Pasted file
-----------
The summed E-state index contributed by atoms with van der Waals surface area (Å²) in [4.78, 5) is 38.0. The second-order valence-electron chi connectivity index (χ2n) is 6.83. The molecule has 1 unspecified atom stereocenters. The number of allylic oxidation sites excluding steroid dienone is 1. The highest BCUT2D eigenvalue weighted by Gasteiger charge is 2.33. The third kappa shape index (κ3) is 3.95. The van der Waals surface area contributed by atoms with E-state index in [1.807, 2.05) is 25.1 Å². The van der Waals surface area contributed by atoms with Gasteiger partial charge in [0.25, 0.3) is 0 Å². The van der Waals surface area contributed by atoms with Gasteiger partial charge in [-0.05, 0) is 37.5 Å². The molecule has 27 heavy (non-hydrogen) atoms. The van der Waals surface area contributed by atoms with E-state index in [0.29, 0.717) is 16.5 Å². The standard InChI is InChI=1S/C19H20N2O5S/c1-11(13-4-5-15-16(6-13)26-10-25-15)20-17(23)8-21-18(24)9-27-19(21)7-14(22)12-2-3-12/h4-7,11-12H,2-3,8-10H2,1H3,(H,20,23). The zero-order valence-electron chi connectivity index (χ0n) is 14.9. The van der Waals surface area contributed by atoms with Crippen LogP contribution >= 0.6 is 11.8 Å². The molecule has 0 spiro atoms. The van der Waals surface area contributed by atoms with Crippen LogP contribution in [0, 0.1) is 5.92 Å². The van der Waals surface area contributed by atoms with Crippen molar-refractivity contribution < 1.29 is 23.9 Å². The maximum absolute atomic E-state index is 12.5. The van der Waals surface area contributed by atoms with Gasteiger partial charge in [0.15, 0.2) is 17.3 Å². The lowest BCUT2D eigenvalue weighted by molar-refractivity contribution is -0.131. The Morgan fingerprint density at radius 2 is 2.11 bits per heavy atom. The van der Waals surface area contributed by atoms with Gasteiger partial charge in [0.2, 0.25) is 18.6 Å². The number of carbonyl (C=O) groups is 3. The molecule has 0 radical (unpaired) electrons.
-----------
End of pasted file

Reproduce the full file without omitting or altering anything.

The summed E-state index contributed by atoms with van der Waals surface area (Å²) in [4.78, 5) is 38.0. The second-order valence-electron chi connectivity index (χ2n) is 6.83. The molecule has 1 unspecified atom stereocenters. The number of allylic oxidation sites excluding steroid dienone is 1. The highest BCUT2D eigenvalue weighted by Gasteiger charge is 2.33. The third kappa shape index (κ3) is 3.95. The van der Waals surface area contributed by atoms with E-state index in [1.807, 2.05) is 25.1 Å². The van der Waals surface area contributed by atoms with Gasteiger partial charge in [0.25, 0.3) is 0 Å². The van der Waals surface area contributed by atoms with Gasteiger partial charge in [-0.05, 0) is 37.5 Å². The molecule has 27 heavy (non-hydrogen) atoms. The van der Waals surface area contributed by atoms with E-state index in [0.29, 0.717) is 16.5 Å². The standard InChI is InChI=1S/C19H20N2O5S/c1-11(13-4-5-15-16(6-13)26-10-25-15)20-17(23)8-21-18(24)9-27-19(21)7-14(22)12-2-3-12/h4-7,11-12H,2-3,8-10H2,1H3,(H,20,23). The zero-order valence-electron chi connectivity index (χ0n) is 14.9. The van der Waals surface area contributed by atoms with Crippen LogP contribution >= 0.6 is 11.8 Å². The molecule has 0 spiro atoms. The van der Waals surface area contributed by atoms with Crippen LogP contribution in [0, 0.1) is 5.92 Å². The van der Waals surface area contributed by atoms with Crippen molar-refractivity contribution < 1.29 is 23.9 Å². The maximum absolute atomic E-state index is 12.5. The van der Waals surface area contributed by atoms with Gasteiger partial charge in [0.15, 0.2) is 17.3 Å². The lowest BCUT2D eigenvalue weighted by molar-refractivity contribution is -0.131. The Morgan fingerprint density at radius 2 is 2.11 bits per heavy atom. The van der Waals surface area contributed by atoms with Gasteiger partial charge in [0.2, 0.25) is 18.6 Å². The number of carbonyl (C=O) groups is 3. The molecule has 0 radical (unpaired) electrons.